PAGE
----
It is now a new year, but every couple of weeks, I delete all my dating apps—usually Tinder, Bumble, and Hinge, though I have also used most of the major dating sites. I tell myself that I am done with online dating. That I will go outside and I will meet a man out there in the real world. I’ll probably meet him in a bar, drinking an IPA from a local brewery, or I’ll somehow meet him on a hike, even though that activity still confuses me (extended walking on an incline so I can see a nice view? No thank you). I tell myself that I just need to get back out there or maybe take a break—but then if I take a break, I might miss out on finding him, and then what am I going to do? Huh? What if the love of my life is only one swipe, one like, one heart, one whatever the fuck away? What could I be missing out on?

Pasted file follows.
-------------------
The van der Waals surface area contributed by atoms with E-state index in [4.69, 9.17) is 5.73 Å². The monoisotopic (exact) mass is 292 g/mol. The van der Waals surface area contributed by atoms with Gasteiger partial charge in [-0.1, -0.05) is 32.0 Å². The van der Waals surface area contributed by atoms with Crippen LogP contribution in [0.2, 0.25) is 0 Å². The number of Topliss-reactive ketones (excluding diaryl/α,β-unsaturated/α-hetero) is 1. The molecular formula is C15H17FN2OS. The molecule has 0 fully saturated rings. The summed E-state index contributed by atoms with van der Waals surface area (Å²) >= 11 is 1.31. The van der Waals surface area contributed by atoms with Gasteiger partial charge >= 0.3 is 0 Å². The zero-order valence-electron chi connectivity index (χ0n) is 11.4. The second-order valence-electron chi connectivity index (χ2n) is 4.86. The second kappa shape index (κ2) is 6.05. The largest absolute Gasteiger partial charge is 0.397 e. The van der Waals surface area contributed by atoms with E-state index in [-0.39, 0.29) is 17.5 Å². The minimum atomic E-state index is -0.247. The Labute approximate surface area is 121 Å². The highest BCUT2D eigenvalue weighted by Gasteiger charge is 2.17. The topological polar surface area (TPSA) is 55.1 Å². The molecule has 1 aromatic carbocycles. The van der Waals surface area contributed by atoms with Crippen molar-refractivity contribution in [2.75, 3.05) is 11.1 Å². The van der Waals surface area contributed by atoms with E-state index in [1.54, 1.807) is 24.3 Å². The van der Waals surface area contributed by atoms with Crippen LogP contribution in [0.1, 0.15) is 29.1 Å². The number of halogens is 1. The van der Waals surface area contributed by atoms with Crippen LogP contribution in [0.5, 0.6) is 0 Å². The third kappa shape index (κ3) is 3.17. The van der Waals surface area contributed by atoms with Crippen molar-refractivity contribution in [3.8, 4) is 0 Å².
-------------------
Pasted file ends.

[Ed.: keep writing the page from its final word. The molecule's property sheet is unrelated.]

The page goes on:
So I sit there in the middle of the night and I take out my phone. I re-download all those blasted dating apps and I continue to scroll, hoping that my time won’t run out just yet.
Originally published on February 18th, 2019.